Ask Nicole: How Do I Get a Raise and Time Off While Still Working in My Field?

I’m a recent humanities PhD with lots of student loan debt struggling to get my life together. A few months before I finished my degree I started an internship at a pretty awesome nonprofit. When one of my coworkers departed (right around the time I defended my dissertation), I took on her duties as a temp. My temp contract has been extended twice, and at this point I’ve been working here for just over a year. My job is directly related to my research field, and unless I manage to get a tenure-track position, I’m not likely to find something else where that’s the case. But there are some problems:

  • I’m hella burned out. It’s been eight months since the Doom Time when I was finishing my dissertation while working full time, but I haven’t had more than a weekend off in that period — because I’m a temp, and temps don’t get paid vacation time or sick leave. I know that if I do want to make another stab at the TT job market I need to be working on my book proposal and other research projects, but I don’t have enough energy to do anything more than zombie-stare at the internet after I get home from work.
  • I need more money. Because this is The Billfold, I’ll tell you that I’m currently making $14.52/hour with no benefits. It’s a low cost-of-living area, but it’s still very hard to do more than break even at this point. Full disclosure: if my mom hadn’t been able to help me pay for some major car repairs recently, I wouldn’t be breaking even. I’m 31 and my sole assets are a car worth maybe $2,500, less than $2,000 in my checking and savings accounts combined, $1,400 in my Acorns account, and $60K in student loans. The loans are mostly from undergrad, but the balance only goes up (I’m on an income-based repayment plan with a very low monthly payment that doesn’t cover interest).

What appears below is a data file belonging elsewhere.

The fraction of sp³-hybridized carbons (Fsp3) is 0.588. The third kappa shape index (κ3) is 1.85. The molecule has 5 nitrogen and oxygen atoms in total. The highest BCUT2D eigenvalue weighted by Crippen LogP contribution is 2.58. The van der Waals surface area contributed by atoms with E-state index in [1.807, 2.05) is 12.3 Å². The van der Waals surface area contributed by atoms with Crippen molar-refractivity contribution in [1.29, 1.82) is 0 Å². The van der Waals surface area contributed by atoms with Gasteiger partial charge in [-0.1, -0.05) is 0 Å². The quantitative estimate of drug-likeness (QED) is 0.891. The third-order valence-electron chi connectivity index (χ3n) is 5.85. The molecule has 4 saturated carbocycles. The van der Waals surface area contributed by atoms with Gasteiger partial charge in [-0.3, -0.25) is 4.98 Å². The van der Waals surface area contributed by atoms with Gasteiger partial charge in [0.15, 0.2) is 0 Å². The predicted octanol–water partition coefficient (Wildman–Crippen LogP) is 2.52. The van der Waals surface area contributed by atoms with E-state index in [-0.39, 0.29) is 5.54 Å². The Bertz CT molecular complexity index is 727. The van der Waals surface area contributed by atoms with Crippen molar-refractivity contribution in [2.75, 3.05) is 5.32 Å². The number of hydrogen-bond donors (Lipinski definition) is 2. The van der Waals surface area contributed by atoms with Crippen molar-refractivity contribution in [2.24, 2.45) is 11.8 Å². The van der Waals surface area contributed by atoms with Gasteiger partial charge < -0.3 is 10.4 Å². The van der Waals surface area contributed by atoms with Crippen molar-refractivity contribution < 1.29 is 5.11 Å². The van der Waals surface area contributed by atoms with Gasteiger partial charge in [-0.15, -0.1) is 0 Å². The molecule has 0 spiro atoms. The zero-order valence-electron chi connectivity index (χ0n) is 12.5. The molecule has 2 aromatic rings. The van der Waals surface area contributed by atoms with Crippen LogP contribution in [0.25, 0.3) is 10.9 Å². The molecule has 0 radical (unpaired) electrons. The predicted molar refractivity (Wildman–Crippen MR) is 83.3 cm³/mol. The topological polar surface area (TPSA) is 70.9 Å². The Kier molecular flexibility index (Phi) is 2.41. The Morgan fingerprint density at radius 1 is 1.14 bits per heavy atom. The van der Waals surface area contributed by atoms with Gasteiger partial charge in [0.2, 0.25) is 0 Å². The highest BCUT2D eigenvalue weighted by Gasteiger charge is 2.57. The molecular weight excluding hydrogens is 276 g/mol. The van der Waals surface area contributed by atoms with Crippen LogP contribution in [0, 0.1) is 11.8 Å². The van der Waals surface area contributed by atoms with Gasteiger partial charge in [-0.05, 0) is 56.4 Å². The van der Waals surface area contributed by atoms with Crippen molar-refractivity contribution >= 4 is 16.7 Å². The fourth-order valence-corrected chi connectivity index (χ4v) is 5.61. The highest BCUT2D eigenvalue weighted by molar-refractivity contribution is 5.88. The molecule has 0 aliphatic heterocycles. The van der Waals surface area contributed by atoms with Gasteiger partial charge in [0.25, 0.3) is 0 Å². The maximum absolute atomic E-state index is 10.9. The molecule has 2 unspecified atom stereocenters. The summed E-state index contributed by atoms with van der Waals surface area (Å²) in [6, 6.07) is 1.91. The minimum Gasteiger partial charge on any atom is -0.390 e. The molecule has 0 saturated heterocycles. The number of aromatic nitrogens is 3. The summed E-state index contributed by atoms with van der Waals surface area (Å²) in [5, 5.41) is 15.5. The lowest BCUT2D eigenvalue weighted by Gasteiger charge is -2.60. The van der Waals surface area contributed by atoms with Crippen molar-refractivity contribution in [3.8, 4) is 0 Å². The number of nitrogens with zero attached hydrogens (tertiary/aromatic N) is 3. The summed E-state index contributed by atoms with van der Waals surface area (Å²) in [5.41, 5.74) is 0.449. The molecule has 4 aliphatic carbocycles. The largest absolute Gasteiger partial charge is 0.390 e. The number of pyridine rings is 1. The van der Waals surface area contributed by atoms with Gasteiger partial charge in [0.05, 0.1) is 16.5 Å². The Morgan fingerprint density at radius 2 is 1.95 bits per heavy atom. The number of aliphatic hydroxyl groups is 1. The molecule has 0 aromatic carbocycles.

• I’m still a fking temp. There are good reasons why they haven’t made the position permanent yet (the whole department was being restructured), but all of that is just about wrapped up. We’ve done some of the paperwork to make it real, but if they end up extending my temp contract again instead — I’d like to say that I’d quit on the spot, but realistically speaking I can’t afford to.

I’m not sure exactly what my question is. I guess I’m looking for the magic answer that gets me a raise, some time off, and a way to keep working in my field, but I don’t expect you to be able to find it. Maybe I just wanted to complain about money to someone who knows about money things.

Probably-not-relevant postscript, just because I want to prove that I’m not a total failure or something: by all accounts I’m good at research in my area. I was long-listed for a couple of positions during last year’s job cycle, and my mentors want me to apply again this year. (Tenure-track jobs are posted in a cluster in a fall, and there are typically 15-20 TT jobs worldwide in my field per year.) I had four peer-reviewed articles published before finishing my PhD, and several more are in the works, theoretically. But I haven’t done anything with any of them for months, because burnout.